• Tamil constitutes the only literary tradition indigenous to India that is not derived from Sanskrit. Indeed, its literature arose before the influence of Sanskrit in the South became strong and so is qualitatively different from anything we have in Sanskrit or other Indian languages. It has its own poetic theory, its own grammatical tradition, its own aesthetics, and, above all, a large body of literature that is quite unique. It shows a sort of Indian sensibility that is quite different from anything in Sanskrit or other Indian languages, and it contains its own extremely rich and vast intellectual tradition.
  • Tamil literature is such that it is fit to stand beside the great literatures of Sanskrit, Greek, Latin, Chinese, Persian and Arabic. The subtlety and profundity of its works, their varied scope (Tamil is the only pre-modern Indian literature to treat the subaltern extensively), and their universality qualify Tamil to stand as one of the great classical traditions and literatures of the world. Everyone knows the Tirukkural, one of the world’s greatest works on ethics; but this is merely one of a myriad of major and extremely varied works that comprise the Tamil classical tradition. There is not a facet of human existence that is not explored and illuminated by this great literature.
  • Finally, Tamil is one of the primary independent sources of modern Indian culture and tradition. The influence of a Southern tradition on the Sanskrit poetic tradition is well known to anyone who does a small research on the subject. But equally important, the great sacred works of Tamil Hinduism, beginning with the Sangam Anthologies, have under girded the development of modern Hinduism. Their ideas were taken into the Bhagavata Purana and other texts (in Telugu and Kannada as well as Sanskrit), whence they spread all over India.
  • Tamil has its own works that are considered to be as sacred as the Vedas and that are recited alongside Vedic mantras in the great Vaisnava temples of South India (such as Tirupati). And just as Sanskrit is the source of the modern Indo-Aryan languages, classical Tamil is the source language of modern Tamil and Malayalam. As Sanskrit is the most conservative and least changed of the Indo-Aryan languages, Tamil is the most conservative of the Dravidian languages, the touchstone that linguists must consult to understand the nature and development of Dravidian.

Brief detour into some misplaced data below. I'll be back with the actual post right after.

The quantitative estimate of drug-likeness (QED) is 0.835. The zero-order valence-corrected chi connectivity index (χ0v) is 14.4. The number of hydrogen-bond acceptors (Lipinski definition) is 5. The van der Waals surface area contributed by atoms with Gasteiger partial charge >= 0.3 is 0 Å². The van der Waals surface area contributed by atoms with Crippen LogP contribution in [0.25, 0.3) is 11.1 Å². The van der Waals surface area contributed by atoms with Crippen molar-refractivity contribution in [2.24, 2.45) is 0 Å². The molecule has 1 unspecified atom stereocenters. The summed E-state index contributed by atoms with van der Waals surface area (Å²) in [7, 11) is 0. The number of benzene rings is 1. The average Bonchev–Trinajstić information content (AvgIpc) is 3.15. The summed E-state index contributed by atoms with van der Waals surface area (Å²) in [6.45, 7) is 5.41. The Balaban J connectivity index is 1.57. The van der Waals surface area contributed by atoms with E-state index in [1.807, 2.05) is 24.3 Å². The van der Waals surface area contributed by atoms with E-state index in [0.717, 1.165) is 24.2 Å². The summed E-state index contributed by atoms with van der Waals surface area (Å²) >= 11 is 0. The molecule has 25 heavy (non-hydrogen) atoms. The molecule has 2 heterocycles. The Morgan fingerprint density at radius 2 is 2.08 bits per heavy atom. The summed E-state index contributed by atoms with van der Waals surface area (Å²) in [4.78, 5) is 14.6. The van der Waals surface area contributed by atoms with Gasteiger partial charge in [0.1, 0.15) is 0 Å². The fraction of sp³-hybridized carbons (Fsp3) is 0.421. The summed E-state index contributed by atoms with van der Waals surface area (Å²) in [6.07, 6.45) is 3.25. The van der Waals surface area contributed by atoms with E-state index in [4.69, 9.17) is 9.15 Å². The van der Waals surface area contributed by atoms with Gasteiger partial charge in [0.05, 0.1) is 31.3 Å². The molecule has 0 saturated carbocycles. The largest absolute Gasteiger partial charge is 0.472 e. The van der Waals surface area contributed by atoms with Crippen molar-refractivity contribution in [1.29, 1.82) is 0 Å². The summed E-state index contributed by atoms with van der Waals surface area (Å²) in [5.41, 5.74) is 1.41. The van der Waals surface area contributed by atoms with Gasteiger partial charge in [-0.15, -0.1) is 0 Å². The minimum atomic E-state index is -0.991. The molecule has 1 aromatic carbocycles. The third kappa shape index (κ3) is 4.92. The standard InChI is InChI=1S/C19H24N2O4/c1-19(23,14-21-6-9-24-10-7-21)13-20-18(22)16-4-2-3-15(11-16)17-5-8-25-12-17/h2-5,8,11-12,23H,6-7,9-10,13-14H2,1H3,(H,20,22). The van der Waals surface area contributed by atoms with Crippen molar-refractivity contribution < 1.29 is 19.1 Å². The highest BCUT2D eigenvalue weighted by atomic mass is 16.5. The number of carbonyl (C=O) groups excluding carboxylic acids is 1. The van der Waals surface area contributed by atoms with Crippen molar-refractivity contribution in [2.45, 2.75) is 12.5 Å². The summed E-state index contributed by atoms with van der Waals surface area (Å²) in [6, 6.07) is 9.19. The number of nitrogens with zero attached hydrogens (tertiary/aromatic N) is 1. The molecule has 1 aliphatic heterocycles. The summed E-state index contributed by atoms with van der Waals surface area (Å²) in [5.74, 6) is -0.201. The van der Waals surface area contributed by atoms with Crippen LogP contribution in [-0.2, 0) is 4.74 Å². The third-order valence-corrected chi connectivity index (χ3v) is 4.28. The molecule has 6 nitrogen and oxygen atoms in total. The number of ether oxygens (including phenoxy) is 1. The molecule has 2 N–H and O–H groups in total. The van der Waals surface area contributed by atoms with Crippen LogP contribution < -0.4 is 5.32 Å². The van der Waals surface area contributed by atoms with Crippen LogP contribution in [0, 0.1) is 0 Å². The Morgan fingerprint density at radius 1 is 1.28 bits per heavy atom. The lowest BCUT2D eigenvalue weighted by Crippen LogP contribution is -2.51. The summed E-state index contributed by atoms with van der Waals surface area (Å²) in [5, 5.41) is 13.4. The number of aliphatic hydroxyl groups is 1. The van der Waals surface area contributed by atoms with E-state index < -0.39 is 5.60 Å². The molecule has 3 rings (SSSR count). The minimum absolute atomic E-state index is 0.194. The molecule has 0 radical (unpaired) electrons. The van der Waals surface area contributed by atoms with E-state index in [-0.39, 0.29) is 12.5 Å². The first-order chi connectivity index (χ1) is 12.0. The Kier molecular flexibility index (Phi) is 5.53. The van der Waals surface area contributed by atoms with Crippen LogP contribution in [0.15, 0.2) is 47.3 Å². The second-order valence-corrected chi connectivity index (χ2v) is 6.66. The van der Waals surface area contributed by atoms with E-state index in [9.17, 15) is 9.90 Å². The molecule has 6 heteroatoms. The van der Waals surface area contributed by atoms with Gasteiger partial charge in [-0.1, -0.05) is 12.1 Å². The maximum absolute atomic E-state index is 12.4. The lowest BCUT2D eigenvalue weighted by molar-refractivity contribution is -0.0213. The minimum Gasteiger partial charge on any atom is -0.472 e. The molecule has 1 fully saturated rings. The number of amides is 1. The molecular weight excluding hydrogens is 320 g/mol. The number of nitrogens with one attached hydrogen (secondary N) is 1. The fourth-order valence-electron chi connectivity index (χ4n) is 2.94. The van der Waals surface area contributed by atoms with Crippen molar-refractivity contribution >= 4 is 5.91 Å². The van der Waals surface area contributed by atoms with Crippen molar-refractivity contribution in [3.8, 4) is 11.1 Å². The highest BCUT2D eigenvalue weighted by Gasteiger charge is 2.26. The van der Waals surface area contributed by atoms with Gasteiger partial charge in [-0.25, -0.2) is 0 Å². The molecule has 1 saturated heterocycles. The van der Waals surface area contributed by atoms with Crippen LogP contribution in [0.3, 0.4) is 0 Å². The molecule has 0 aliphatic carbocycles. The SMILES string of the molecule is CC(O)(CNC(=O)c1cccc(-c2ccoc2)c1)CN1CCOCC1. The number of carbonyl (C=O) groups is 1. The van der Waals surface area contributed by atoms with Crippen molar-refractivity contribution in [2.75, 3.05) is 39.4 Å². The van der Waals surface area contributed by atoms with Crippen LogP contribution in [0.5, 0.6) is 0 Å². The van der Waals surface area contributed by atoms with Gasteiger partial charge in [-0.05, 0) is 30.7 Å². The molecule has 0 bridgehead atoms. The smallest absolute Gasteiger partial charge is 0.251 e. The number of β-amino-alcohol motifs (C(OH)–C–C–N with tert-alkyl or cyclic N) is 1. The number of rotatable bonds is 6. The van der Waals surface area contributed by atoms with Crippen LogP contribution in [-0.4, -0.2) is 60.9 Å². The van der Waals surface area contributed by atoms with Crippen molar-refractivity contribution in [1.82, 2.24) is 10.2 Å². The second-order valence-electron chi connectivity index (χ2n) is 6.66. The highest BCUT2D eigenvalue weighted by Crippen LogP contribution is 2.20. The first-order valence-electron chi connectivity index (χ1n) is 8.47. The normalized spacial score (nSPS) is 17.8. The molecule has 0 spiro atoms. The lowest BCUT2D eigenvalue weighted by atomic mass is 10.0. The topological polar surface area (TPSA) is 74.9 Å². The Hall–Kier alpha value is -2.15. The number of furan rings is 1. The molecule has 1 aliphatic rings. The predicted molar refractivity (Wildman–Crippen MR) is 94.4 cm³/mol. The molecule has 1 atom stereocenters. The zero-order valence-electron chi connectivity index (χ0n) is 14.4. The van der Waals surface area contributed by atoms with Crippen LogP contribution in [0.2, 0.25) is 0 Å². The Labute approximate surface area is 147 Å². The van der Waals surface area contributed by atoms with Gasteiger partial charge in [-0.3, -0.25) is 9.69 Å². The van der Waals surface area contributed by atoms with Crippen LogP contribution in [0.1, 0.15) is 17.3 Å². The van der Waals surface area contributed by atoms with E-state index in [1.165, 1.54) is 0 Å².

• The classical status of Tamil is recognised by the government of India. To qualify as a classical tradition, a language must fit several criteria:
    • It should be ancient,
    • It should be an independent tradition that arose mostly on its own, not as an offshoot of another tradition, and
    • It must have a large and extremely rich body of ancient literature.

    Unlike the other modern languages of India, Tamil meets each of these requirements. It is extremely old (as old as Latin and older than Arabic); it arose as an entirely independent tradition, with almost no influence from Sanskrit or other languages; and its ancient literature is indescribably vast and rich.

One could go on and on. It would also be noteworthy that the first two ancient manuscripts from India, to be acknowledged and registered by UNESCO’s Memory of the World register in 1997 & 2005 were in Tamil. I don’t hate Sanskrit. Both languages are carriers of wonderful and rich intellectual and literary traditions. The only way to appreciate either language is to read these literatures and spend a lot of time pondering them.


  1. Statement on the Status of Tamil as a Classical Language by University of California, Berkeley
  2. A Comparison of Tamil and Sanskrit from auroville language lab
  3. Tamil and Sanskrit by tamilnation.org